Tour de France News for July 22, 2004
Edited by Jeff Jones
A sign of the times
Armstrong dominates on l'Alpe d'Huez
Armstrong passes Basso
Photo ©: Sirotti
Lance Armstrong once again demolished his opposition in this year's Tour
de France, winning the 16th stage individual time trial on l'Alpe d'Huez
by 1'01 over Jan Ullrich (T-Mobile) and 1'41 to Andreas Klöden (T-Mobile).
Armstrong strengthened his grip on the maillot jaune to 3'48 after
he caught his two minute man Ivan Bass (CSC) with 2.8 km to race, perhaps
the defining moment in this year's Tour.
"I was very happy to win here today. L'Alpe d'Huez is the most important
climb in the Tour. Today I was focused on just getting through the stage
safe and getting the stage win and secure the lead overall. I'm real careful
about counting to the number six, although I can. I'll do that on the
final lap on the Champs-Elysees. Today was focused on today."
Armstrong added that he probably preferred his 2001 win at l'Alpe d'Huez
to today's win because "It looked like the race was going against us in
2001; Telekom was making the race and basically saying that they were
going to dominate, but we came back as a team and I came back as an individual
and it was quite a swing so I think that made it in general more exciting."
But Lance was not impressed with some of the over-enthusiastic fans
today or their behaviour. He explained that "Honestly, that's the way
it is every day in the mountains. The Pyrenees were exactly the same...it's
not abnormal; there was never a moment where somebody was more aggressive
than I've ever seen. The finish on Plateau de Beille was scarier than
today...today, the section was a lot longer, on Plateau de Beille, there
was one kilometre really...close people. Today you had four or five kilometres
of people all the time. I don't know if that's such a good thing for the
Tour de France. I don't think it's safe. I think we all agree, and I think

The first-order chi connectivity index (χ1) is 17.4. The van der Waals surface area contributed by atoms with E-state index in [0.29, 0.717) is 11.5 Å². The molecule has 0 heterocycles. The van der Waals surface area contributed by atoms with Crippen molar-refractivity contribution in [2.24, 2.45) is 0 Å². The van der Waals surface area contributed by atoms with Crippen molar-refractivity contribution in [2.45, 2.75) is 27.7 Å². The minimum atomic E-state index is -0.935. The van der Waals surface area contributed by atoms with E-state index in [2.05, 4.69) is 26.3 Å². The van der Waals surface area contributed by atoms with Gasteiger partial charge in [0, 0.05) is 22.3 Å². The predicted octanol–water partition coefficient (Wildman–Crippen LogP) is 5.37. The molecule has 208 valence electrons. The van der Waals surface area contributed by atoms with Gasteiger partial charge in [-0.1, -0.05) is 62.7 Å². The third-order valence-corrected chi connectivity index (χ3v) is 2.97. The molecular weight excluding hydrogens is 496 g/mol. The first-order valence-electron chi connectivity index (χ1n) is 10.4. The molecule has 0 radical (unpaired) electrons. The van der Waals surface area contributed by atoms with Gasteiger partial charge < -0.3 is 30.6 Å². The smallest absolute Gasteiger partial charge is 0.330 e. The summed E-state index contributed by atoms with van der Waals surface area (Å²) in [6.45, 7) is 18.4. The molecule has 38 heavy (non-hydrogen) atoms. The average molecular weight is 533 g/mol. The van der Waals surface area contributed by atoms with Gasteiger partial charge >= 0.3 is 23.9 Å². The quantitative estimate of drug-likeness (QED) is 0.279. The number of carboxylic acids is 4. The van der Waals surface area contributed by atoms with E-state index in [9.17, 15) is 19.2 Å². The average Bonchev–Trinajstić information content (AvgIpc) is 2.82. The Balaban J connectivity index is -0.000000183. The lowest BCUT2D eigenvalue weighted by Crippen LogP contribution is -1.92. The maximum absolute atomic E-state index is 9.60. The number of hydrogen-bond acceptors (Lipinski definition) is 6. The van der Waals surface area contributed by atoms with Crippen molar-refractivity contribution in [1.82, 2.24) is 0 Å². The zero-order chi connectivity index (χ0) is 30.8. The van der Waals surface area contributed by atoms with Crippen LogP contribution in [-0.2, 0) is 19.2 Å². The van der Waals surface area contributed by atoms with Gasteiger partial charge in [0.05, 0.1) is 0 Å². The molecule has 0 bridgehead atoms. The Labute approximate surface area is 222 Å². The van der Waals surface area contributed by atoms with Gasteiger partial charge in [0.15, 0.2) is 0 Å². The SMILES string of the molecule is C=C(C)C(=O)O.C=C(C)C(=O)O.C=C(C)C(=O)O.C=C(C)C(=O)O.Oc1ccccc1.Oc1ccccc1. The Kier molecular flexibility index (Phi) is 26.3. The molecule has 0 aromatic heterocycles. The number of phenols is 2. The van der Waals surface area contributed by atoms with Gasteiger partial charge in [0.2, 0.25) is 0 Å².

the organizers after having watched would agree. I just spoke to McEwen
and he agreed. He was scared the whole time up."
16 full results, report & photos
Photo ©: Mitch Clinton
As usual, Jan Ullrich (T-Mobile) is improving as the Tour goes on, today
riding his best race yet to finish second in the Alpe d'Huez time trial,
1'01 behind Armstrong. Ullrich rode without a radio and, unlike most others,
used a standard time trial position on the aero bars for most of the climb.
"The position on the bike is comparable to the position on flat time trials,"
said T-Mobile's doctor Lothar Heinrich on the team's website (t-mobile-team.com).
"The position is just adjusted for power production, which is greater
than on the flat."
Ullrich commented afterwards, "I gave it everything, to confirm that
I am still in with a shout. The atmosphere here was electric, my ear will
still be ringing when I get back to my room tonight."
His teammate Andreas Klöden who finished third said, "It was like riding
in a tunnel, with just the motor bike in your sights. But what Lance Armstrong
did here is just amazing."
In his preparation for the Tour, Ullrich rode the climb 10 times before
the Tour of Germany in order to learn the exact profile and the best lines
to take through the hairpins.
By Melanie Leveau on l'Alpe d'Huez
David Moncoutié, Cofidis (9th at 2'23)
"I started carefully and tried to finish as fast as possible. It is
an effort that suits me and even if I don't target the general classification,
I really wanted to realize a good time in front of such a crowd. It was
a marvellous moment. There were a lot of people on this mythical climb.
Sometimes I was a bit scared because they moved away at the last moment
but it was beautiful."
Stéphane Goubert, Ag2r Prévoyance (11th at 2'27)
"I punctured with three kilometres to go. Shit! I felt really good, I
had one of the best times but I had to change my bike because of that
puncture. I lost a lot of time stopping to change the bike and accelerating
again with a different bike in a different gear. I finished as I could.
I'm satisfied and disappointed at the same time. With the public, it was
fantastic, it was a real pleasure all along the climb. I can't wait for